Emission of the green house gases has resulted to global warming, improving the breeding conditions for disease vectors. For example, mosquitoes, which are known for the spread of malaria, have continued to breed resulting to the spread of the disease. Mortality rates of areas like the sub-Saharan Africa, where most people have poor or no access to treatment has increased. Emission of sulphuric gases, hence acidic rain has brought huge losses to the farmers, whose crops dry up in the field. The direct effect of lack of food to the population results to malnutrition and other diet related diseases.
(George Victor, etal, 2004, pg 47) Effect of immigration on cultures Immigration is a tough, often frustrating and confusing proposition. Under these circumstances, immigrants tend to fall back on their “authentic” identity, which they find in their own culture, religion and language. On the basis of the consideration that certain aspects of communities, such as their language, culture and religion, are variants of a universal and general concept, they may be termed “person”, they claim the right to manifest themselves as being different in equality in the new society in which they find themselves.
Immigration may result to cultural heterogeneity, created through contacts between different cultures. New cultures may be shaped by the entrance of a dominant culture, where few members of the society get assimilated in to the larger culture. On the other hand, many cultures may join to start up a new culture that incorporates the desirable traditions of all the cultures. An example may be the possible emergence of a European Islamic culture. (Smedt Helma etal, 2005, pg 27-30) Effect of technology on the domestic country Globalization has caused the introduction of technology even in the developing or the developed countries.
The domestic countries in which technology is introduced benefit in that they get better technology to help them in production of their goods and services. Production at most developing countries has improved because of globalization through incorporation of new technologies. This has made production at most, if not all of the industries faster, making the companies more competitive. The domestic industries have also been able to participate in types of trade that they were not involved in before introduction of information and technology.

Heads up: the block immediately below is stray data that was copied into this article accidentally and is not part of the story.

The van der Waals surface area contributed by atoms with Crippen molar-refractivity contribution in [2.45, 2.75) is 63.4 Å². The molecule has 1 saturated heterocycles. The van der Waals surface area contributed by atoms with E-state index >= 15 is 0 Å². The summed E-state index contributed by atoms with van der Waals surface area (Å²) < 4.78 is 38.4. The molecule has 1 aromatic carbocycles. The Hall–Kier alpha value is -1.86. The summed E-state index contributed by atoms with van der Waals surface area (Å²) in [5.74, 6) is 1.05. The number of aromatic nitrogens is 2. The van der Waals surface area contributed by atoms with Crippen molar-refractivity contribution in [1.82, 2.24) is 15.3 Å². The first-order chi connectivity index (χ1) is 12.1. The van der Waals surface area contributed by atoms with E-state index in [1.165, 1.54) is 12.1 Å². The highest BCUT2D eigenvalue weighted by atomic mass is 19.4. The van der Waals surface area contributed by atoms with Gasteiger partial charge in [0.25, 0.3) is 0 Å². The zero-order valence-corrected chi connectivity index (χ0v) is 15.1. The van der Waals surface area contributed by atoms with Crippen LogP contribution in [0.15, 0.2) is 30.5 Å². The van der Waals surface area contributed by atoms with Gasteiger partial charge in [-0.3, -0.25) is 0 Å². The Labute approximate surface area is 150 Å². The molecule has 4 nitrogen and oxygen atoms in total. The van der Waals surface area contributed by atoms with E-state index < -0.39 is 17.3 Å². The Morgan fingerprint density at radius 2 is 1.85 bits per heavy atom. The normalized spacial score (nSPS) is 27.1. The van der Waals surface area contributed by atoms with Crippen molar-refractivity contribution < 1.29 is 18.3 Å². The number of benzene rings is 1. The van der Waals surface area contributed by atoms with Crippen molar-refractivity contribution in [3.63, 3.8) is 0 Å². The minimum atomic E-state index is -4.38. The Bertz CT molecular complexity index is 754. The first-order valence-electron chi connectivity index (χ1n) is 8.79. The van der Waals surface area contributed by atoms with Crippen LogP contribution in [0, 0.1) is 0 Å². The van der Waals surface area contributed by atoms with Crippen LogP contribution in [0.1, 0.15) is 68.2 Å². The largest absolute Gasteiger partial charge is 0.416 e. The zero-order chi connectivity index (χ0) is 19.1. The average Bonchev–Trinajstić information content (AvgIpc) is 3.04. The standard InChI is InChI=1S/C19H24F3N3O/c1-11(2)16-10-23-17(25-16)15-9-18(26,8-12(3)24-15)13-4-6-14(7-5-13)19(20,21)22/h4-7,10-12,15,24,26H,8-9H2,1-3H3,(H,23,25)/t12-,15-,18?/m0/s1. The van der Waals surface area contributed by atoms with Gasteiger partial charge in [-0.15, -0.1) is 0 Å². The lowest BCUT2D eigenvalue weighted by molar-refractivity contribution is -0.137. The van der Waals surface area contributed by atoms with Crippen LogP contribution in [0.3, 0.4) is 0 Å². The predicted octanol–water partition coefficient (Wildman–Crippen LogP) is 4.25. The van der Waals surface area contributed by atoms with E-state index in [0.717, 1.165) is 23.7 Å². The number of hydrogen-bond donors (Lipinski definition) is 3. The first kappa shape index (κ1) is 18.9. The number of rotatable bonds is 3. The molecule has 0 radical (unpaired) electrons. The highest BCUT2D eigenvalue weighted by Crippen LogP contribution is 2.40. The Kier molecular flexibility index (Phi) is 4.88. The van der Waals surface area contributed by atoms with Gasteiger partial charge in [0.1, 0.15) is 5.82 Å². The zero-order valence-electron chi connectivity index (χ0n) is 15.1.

(Smedt Helma De, 2005, pg 27-30) Implication of globalization on international management practice As seen from the research, globalization refers to the increasing integration of markets as well as production processes across borders. It also involves the convergence of different practices from several back grounds. This means that through imperatives of industrialization and economic development, the value systems of managers become increasingly similar. For example, traditionally collectivistic developing countries will take on more individualistic work values.
Therefore, the effect of all the forces associated with globalization, driven by the rapid spread of technology, enables companies from almost, if not all parts of the world to apply identical general business and specific management practices across countries. There is growing evidence of a convergence effect in international business and management practices, especially with regard to strategic planning. (Vance Charles M. etal, 2006, pg 51-52) Research has shown significant converging trends in international human resource management practices across cultures.
It has also been argued that these universal best practices can enhance a firm’s capability and may well contribute to sustainable competitive advantage. Such a view manifests a universalism orientation that calls for a unified approach to different country circumstances. For example, the hiring practices in different countries are undergoing major changes due to the globalization of modern industries. In spite of the prevailing cross-national differences, the trend towards convergence seems to be irresistible. (Vance Charles M. etal, 2006, pg 51-52)
In a comparative study of personnel selection practices in thirteen countries, two selection criteria were found as the most commonly used recruiting practices across these countries. These were evidence of the person’s ability to perform the technical requirements of the job and the impressions gaining from a personal view. Also, striking similarities in hiring practices were also found among U. S. , Australian and Canadian firms due to their common Anglo cultural roots. Likewise, East Asian countries such as Japan, Korea and Taiwan demonstrated a remarkable similarity due to their history and culture.
Although they did not find any universal training and development practices, significant management practices were detected within each specific region of Asia, Mexico, Latin America and North America. (Vance Charles M. etal, 2006, pg 51-52) References 1) George Victor, Page Robert M. Global social problems, Polity, 2004, pg 47 2) Smedt Helma De, Goossens Luc, Unexpected Approaches to the Global Society, Garant, 2005, pg 27-30 3) Vance Charles M. , Paik Yongsun, Managing a Global Workforce: Challenges and Opportunities in International Human Resource Management, M. E. Sharpe, 2006, pg 51-52